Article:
Friday, June 08, 2012

One way to fix your rubbish password database

Suppose for a moment that you are running a web site that has a poorly implemented password database that stores password hashes using something like SHA1(password) or MD5(password) or versions of that with some salt.  (This is what LinkedIn, and eHarmony were all doing and undoubtedly many, many other companies are in the same position).

And suppose you realize that if your password database gets disclosed your users are in danger and you'd really like to change the system used to something much more secure like bcrypt or scrypt.

Here's how you can do that in one go and secure your password database.

1. Suppose you have a database that contains password hashes for the n users of your site, and for each user you have salt si and hash hi (where hi was computed with some algorithm such as SHA1 or MD5).  (Note that the rest of these instructions work if there's no salt, just ignore it).

2. Suppose that you've chosen to use scrypt.  For each user you first create a new random salt value s'i and then compute a new hash h'i using the formula scrypt(s'i, hi) and store the new salt and hash in the database.  You throw away the old weak hash hi and forget it ever existed. So you are left with two salt values and a new hash.  (I've ignored the other scrypt parameters which are left to the reader to determine).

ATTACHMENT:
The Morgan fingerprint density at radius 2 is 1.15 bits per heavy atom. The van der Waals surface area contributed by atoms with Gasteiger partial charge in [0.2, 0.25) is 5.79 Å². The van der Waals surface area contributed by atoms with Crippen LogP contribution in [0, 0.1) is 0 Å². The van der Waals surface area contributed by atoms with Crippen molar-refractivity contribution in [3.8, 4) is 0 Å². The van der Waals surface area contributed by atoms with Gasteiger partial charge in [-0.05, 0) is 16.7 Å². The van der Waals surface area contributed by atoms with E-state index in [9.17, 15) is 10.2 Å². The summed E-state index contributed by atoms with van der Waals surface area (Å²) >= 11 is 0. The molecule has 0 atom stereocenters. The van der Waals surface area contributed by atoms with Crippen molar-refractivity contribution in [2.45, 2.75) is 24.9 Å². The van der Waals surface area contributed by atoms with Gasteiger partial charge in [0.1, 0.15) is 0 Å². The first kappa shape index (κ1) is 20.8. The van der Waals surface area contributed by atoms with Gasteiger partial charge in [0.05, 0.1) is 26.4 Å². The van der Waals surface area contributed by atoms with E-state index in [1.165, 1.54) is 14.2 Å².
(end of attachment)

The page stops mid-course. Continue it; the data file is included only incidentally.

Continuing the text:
3. When user i logs in and presents password p you use your old weak hash algorithm (let's suppose it was md5(salt, password)) to compute a hash for comparison as follows: scrypt(s'i,  md5(si, p)) and compare that with the h'i stored in the database.

4. If, like, you were also allowing third-parties to authorize users by presenting the old hash value instead of the password then you can still use this scheme.  When the third-party presents hash h for user i you calculate scrypt(s'i,  h) and do the comparison.

5. If step 4 is not needed then you can go further when a user logs in.  Once the user has logged in successfully with password p you can completely eliminate any trace of the old weak hash by choosing a new random salt value s''i and computing scrypt(s''i,  p) and storing that in the database.

This has the effect of immediately making your password database more secure if stolen without any effort on the part of your users.

If you enjoyed this blog post, you might enjoy my travel book for people interested in science and technology: The Geek Atlas. Signed copies of The Geek Atlas are available.


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